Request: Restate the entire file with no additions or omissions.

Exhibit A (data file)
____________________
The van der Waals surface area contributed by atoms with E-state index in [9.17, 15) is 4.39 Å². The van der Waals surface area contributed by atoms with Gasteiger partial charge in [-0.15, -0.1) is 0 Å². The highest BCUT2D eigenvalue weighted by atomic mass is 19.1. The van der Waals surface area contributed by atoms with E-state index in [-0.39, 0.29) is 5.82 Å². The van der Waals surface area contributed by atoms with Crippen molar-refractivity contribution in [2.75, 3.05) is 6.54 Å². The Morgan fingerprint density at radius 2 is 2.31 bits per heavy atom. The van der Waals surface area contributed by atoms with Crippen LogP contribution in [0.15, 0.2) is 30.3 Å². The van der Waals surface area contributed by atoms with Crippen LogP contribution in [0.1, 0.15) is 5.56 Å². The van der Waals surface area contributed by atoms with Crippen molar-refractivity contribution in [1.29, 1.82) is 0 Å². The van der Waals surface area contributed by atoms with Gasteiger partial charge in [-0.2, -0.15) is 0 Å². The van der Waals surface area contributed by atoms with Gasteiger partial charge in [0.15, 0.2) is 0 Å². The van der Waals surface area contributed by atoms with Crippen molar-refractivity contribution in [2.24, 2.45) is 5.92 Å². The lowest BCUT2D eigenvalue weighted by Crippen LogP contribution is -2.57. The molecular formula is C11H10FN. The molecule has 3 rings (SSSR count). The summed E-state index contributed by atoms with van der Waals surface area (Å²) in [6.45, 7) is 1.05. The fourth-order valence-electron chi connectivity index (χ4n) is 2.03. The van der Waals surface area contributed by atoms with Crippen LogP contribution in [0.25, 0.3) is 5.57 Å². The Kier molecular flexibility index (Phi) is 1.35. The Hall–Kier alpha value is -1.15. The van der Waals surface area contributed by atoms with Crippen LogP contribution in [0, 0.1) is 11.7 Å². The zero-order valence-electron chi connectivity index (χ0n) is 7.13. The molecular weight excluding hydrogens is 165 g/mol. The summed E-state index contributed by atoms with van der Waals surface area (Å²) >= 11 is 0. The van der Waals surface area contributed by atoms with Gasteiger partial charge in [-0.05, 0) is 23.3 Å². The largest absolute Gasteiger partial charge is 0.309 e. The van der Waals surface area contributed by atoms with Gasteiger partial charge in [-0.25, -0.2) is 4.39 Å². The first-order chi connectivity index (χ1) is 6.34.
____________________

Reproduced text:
The van der Waals surface area contributed by atoms with E-state index in [9.17, 15) is 4.39 Å². The van der Waals surface area contributed by atoms with Gasteiger partial charge in [-0.15, -0.1) is 0 Å². The highest BCUT2D eigenvalue weighted by atomic mass is 19.1. The van der Waals surface area contributed by atoms with E-state index in [-0.39, 0.29) is 5.82 Å². The van der Waals surface area contributed by atoms with Crippen molar-refractivity contribution in [2.75, 3.05) is 6.54 Å². The Morgan fingerprint density at radius 2 is 2.31 bits per heavy atom. The van der Waals surface area contributed by atoms with Crippen LogP contribution in [0.15, 0.2) is 30.3 Å². The van der Waals surface area contributed by atoms with Crippen LogP contribution in [0.1, 0.15) is 5.56 Å². The van der Waals surface area contributed by atoms with Crippen molar-refractivity contribution in [1.29, 1.82) is 0 Å². The van der Waals surface area contributed by atoms with Gasteiger partial charge in [-0.2, -0.15) is 0 Å². The van der Waals surface area contributed by atoms with Gasteiger partial charge in [0.15, 0.2) is 0 Å². The van der Waals surface area contributed by atoms with Crippen molar-refractivity contribution in [2.24, 2.45) is 5.92 Å². The lowest BCUT2D eigenvalue weighted by Crippen LogP contribution is -2.57. The molecular formula is C11H10FN. The molecule has 3 rings (SSSR count). The summed E-state index contributed by atoms with van der Waals surface area (Å²) in [6.45, 7) is 1.05. The fourth-order valence-electron chi connectivity index (χ4n) is 2.03. The van der Waals surface area contributed by atoms with Crippen LogP contribution in [0.25, 0.3) is 5.57 Å². The Kier molecular flexibility index (Phi) is 1.35. The Hall–Kier alpha value is -1.15. The van der Waals surface area contributed by atoms with Crippen LogP contribution in [0, 0.1) is 11.7 Å². The zero-order valence-electron chi connectivity index (χ0n) is 7.13. The molecular weight excluding hydrogens is 165 g/mol. The summed E-state index contributed by atoms with van der Waals surface area (Å²) >= 11 is 0. The van der Waals surface area contributed by atoms with Gasteiger partial charge in [-0.05, 0) is 23.3 Å². The largest absolute Gasteiger partial charge is 0.309 e. The van der Waals surface area contributed by atoms with Gasteiger partial charge in [-0.25, -0.2) is 4.39 Å². The first-order chi connectivity index (χ1) is 6.34.